The Air Force has awarded Boeing a $600 million modification to a previous contract to buy two commercial 747 jetliners, and convert them for the Air Force One.

The additional money, according to an Air Force statement, is for design upgrades to the pair of planes that were originally destined to be sold to a now-bankrupt Russian airliner, which never took delivery. The contract is for the design of modifications to ensure the planes can accommodate the communications and security needs of the president.

The actual work on the aircraft won't begin until sometime next summer, and will require a future contract, and many more millions of dollars.

The total cost of acquiring and outfitting the two planes is not known, in part because the initial purchase price of the two commercial 747-8 aircraft was not disclosed by the Air Force, which presumably purchased the previously-sold planes at a discount.

President Trump criticized the program in December, when he was president-elect, for the projected cost of designing two aircraft from scratch. After Trump met with Boeing leadership, the company said it was lowering the price, and it was later revealed that the company would sell the two existing planes to the Air Force.

The $600 million will cover the costs of redesigning the interior and avionics of the jetliners to convert them into "presidential mission-ready aircraft" by upgrading communications and electrical power systems, and adding a medical facility, an executive interior, and a self-defense system, according to an Air Force press release.

The Air Force says the design process will also look for ways to cut the final cost of the aircraft without degrading mission capabilities.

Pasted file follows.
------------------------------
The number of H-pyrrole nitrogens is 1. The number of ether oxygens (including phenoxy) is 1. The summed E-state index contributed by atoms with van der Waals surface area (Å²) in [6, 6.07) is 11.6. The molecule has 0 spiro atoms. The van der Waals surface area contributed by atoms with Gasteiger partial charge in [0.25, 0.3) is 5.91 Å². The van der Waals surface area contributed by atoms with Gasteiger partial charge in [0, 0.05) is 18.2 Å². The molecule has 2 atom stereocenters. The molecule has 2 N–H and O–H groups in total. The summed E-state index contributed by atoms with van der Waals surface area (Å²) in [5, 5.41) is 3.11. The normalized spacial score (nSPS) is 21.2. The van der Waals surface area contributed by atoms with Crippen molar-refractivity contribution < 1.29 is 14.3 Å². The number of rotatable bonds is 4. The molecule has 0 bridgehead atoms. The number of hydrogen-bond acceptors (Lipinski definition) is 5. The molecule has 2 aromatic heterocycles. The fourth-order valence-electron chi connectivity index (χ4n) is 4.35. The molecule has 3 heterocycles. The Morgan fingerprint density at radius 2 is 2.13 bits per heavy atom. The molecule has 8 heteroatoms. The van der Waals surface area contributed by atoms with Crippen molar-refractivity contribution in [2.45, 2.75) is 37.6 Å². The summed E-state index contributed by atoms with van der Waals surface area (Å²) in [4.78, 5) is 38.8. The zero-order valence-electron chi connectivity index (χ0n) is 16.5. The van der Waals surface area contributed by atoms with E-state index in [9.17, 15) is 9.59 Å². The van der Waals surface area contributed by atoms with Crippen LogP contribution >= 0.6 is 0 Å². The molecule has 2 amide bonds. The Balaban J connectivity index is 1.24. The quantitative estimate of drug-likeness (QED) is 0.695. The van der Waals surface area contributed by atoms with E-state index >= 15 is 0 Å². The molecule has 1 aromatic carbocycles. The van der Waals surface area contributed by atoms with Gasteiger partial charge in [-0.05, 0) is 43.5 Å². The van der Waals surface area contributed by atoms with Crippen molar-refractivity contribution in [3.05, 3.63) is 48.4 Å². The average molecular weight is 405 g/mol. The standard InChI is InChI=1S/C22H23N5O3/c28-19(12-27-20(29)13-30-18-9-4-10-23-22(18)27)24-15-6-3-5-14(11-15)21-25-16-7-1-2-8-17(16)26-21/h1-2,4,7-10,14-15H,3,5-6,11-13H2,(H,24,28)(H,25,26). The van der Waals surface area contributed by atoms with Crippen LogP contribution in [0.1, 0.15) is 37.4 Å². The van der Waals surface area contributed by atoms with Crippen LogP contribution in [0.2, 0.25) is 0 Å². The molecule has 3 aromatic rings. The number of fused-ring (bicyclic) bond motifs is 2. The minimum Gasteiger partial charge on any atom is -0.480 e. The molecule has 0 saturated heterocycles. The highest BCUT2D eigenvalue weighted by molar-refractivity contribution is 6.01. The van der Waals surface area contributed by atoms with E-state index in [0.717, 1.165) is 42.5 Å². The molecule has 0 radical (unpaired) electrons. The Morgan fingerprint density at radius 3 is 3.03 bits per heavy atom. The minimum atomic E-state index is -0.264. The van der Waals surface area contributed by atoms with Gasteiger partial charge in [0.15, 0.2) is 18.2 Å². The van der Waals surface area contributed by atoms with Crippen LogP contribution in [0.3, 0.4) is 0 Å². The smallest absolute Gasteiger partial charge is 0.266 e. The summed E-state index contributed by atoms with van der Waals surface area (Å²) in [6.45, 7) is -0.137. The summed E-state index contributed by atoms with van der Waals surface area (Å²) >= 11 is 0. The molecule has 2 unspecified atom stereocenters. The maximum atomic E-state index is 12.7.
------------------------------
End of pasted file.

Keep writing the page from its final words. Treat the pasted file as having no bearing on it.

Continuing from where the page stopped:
"This contract award is the next major step forward toward ensuring an overall affordable program," said Maj. Gen. Duke Richardson, the Presidential Airlift Recapitalization program executive officer, in the statement.

One cost-cutting decision has already been made. Unlike the older 747-200 presidential aircraft, the new Air Force One planes will not have the capability of mid-air refueling. So in the event of a national emergency, the president's plane would eventually have to find a safe place to land.

Pentagon officials say they cannot remember anytime when the current Air Force One aircraft ever required aerial refueling.

The decision not to retrofit the planes purchased from Boeing's commercial inventory for mid-air refueling was one of a number of cost-cutting measures made in consultation with the White House, Air Force officials said.

"As a result of these reviews, the program has simplified or eliminated a number of requirements, to include reducing the fleet from three to two aircraft, maximizing the use of commercial interiors and avionics, eliminating the aerial refueling requirement, and accepting the commercial 747-8 cooling capacity," one official told the Washington Examiner.